I get it now.
I might have to credit this epiphany, in part, to the recent collision of the fates. Coexisting under the same roof as my own mother, the anti-mother, from Thanksgiving to the new year was surprisingly transformative because it shattered the last remaining delusions, stripped the whole thing down to its sad and naked truth: she does not care about me. Allow me rephrase: she does not know how to really love someone. She simply doesn’t have the tools, the wherewithal to look beyond herself, her own melodrama, her own imagined and self-inflicted crises, to take the perspective of another human being and give generously of her spirit. She is the center of her own universe, and while she is attached to me in a way that feels like love to her, it’s still lined with a self-serving agenda. She wants to preserve her genetic pension plan. She needs me…to rescue her, to indulge her bouts of victim’s misfortune. Not once in all the time she lived here, day in and day out, as we fretted and planned and feared this ultimate cycle and verdict on biological children, as we mourned yet another holiday season spent wishing and wanting and grieving, did she ask me, “How are your holding up?” Not once. Instead, she greeted us each day with a firestorm of her own petty minutia, turned, and went about her business without a single word of reciprocated interest or concern. She tried to write me a heartfelt Christmas card, and the message was, “Thank you for all you’ve done for me.” Doesn’t that really say it all? I can think of a hundred other notions that might have flitted through a mother’s heart as she wrote to her suffering child, but instead her only focus is gratitude for what I can do for her. She is entirely self-consumed.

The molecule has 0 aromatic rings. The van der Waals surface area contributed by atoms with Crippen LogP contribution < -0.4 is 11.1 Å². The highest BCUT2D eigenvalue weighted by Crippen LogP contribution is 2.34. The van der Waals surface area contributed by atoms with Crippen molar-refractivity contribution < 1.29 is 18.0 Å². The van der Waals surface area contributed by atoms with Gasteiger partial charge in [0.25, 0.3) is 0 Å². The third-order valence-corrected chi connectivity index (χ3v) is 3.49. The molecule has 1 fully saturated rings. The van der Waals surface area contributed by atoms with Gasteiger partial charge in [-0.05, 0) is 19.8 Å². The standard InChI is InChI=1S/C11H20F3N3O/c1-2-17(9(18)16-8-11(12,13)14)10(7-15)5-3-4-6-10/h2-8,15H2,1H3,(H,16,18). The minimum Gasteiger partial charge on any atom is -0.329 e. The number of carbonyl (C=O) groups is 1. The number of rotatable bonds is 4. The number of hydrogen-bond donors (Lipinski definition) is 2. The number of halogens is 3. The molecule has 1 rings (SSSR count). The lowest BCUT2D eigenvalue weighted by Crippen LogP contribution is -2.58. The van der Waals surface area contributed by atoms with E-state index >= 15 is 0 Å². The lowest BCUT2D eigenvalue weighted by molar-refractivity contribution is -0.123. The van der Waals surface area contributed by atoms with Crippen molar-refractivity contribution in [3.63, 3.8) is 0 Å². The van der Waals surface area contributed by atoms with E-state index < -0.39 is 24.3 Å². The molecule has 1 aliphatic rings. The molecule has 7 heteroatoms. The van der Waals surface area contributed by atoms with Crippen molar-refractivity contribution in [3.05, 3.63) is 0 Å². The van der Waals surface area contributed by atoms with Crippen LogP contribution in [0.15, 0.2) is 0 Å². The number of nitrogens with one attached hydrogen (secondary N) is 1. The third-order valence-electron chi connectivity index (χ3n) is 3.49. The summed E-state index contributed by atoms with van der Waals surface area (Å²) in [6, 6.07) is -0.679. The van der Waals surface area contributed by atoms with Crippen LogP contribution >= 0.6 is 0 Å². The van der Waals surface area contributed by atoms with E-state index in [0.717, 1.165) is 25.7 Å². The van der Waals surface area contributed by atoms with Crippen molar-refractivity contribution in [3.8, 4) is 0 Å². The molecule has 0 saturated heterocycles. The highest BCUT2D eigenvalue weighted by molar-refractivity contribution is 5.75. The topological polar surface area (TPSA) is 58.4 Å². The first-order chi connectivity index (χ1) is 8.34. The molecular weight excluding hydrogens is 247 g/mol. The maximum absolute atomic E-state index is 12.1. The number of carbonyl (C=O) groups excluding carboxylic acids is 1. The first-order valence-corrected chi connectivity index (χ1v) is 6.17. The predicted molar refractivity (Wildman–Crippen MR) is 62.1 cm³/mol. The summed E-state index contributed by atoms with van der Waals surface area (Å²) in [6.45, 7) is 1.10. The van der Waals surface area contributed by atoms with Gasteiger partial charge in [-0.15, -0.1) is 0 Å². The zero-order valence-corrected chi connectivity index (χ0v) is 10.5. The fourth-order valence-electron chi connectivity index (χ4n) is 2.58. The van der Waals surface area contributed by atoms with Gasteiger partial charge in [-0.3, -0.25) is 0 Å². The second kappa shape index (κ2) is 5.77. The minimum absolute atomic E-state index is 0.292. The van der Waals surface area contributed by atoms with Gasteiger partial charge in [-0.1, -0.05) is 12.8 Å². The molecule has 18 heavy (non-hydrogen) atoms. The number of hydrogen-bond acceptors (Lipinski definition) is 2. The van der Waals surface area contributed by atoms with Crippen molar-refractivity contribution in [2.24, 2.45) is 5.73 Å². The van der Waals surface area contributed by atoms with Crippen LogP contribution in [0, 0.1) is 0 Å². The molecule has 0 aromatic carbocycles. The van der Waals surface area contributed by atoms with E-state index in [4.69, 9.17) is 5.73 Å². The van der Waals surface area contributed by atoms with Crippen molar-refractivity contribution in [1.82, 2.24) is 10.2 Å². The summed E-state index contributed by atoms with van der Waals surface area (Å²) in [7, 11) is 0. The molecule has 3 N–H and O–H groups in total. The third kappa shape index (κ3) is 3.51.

In a strange way this realization is…liberating? I have been locked into a guilt cycle with her for decades, and every time she finds herself in crisis, I writhe in a stranglehold of compassion, pity, and worry until I finally swoop in for the rescue. This is extremely taxing, as one might imagine, because she is perpetually in crisis, and juggling her problems alongside this grueling and protracted war against God and my ovaries has often left me in tatters. But all that devotion was grounded, it seems, in a fundamental belief in family that, as it turns out, was nothing more than a mirage. She hollowed me out, cauterized the last shreds of attachment, and now I’m free. She doesn’t have the power to hurt me anymore. It’s like that line in The Wrestler, when he seeks a reckoning with his daughter:
I just want to tell you, I’m the one who was supposed to take care of everything. I’m the one who was supposed to make everything okay for everybody. It just didn’t work out like that…You never did anything wrong…And now, I’m an old broken down piece of meat… and I’m alone. And I deserve to be all alone.
But watching her unwittingly sever herself from me was like the yin to the yang. I can see now with startling clarity exactly what kind of mother I want to be. I want snot on my neck. This ball of green light is made of selfless, unconditional love. I hope some time soon I’ll get to wrap it around my own child. The last effort in Colorado is in process as I write this. Only time will tell.